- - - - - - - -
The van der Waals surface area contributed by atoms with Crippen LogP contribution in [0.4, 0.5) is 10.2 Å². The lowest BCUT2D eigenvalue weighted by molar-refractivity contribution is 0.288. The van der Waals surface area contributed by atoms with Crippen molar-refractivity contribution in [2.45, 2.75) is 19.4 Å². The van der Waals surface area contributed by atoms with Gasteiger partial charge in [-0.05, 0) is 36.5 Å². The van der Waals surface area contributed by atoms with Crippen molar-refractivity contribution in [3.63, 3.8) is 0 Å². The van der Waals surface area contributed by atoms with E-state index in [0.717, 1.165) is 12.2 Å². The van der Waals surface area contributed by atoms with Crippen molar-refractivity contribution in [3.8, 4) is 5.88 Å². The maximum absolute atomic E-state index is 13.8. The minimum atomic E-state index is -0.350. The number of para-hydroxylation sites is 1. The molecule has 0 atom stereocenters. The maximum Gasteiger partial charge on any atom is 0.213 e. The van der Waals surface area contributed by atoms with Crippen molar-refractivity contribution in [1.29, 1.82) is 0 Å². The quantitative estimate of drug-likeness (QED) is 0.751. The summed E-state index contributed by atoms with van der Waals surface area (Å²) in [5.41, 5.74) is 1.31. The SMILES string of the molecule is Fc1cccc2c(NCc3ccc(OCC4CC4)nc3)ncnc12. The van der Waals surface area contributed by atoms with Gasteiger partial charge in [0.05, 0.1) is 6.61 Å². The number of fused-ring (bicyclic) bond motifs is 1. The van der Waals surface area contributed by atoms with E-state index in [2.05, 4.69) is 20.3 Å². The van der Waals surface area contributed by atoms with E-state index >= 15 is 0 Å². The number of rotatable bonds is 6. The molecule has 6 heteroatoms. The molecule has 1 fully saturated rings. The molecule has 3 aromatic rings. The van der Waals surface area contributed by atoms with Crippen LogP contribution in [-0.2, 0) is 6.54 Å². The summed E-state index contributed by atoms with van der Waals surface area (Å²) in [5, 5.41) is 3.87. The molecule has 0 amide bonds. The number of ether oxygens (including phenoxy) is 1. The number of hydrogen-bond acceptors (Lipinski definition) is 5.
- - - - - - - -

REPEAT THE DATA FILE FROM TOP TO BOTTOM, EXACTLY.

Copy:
The van der Waals surface area contributed by atoms with Crippen LogP contribution in [0.4, 0.5) is 10.2 Å². The lowest BCUT2D eigenvalue weighted by molar-refractivity contribution is 0.288. The van der Waals surface area contributed by atoms with Crippen molar-refractivity contribution in [2.45, 2.75) is 19.4 Å². The van der Waals surface area contributed by atoms with Gasteiger partial charge in [-0.05, 0) is 36.5 Å². The van der Waals surface area contributed by atoms with Crippen molar-refractivity contribution in [3.63, 3.8) is 0 Å². The van der Waals surface area contributed by atoms with E-state index in [0.717, 1.165) is 12.2 Å². The van der Waals surface area contributed by atoms with Crippen molar-refractivity contribution in [3.8, 4) is 5.88 Å². The maximum absolute atomic E-state index is 13.8. The minimum atomic E-state index is -0.350. The number of para-hydroxylation sites is 1. The molecule has 0 atom stereocenters. The maximum Gasteiger partial charge on any atom is 0.213 e. The van der Waals surface area contributed by atoms with Crippen molar-refractivity contribution in [1.29, 1.82) is 0 Å². The quantitative estimate of drug-likeness (QED) is 0.751. The summed E-state index contributed by atoms with van der Waals surface area (Å²) in [5.41, 5.74) is 1.31. The SMILES string of the molecule is Fc1cccc2c(NCc3ccc(OCC4CC4)nc3)ncnc12. The van der Waals surface area contributed by atoms with Gasteiger partial charge in [0.05, 0.1) is 6.61 Å². The number of fused-ring (bicyclic) bond motifs is 1. The van der Waals surface area contributed by atoms with E-state index in [2.05, 4.69) is 20.3 Å². The van der Waals surface area contributed by atoms with E-state index >= 15 is 0 Å². The number of rotatable bonds is 6. The molecule has 6 heteroatoms. The molecule has 1 fully saturated rings. The molecule has 3 aromatic rings. The van der Waals surface area contributed by atoms with Crippen LogP contribution in [-0.2, 0) is 6.54 Å². The summed E-state index contributed by atoms with van der Waals surface area (Å²) in [5, 5.41) is 3.87. The molecule has 0 amide bonds. The number of ether oxygens (including phenoxy) is 1. The number of hydrogen-bond acceptors (Lipinski definition) is 5.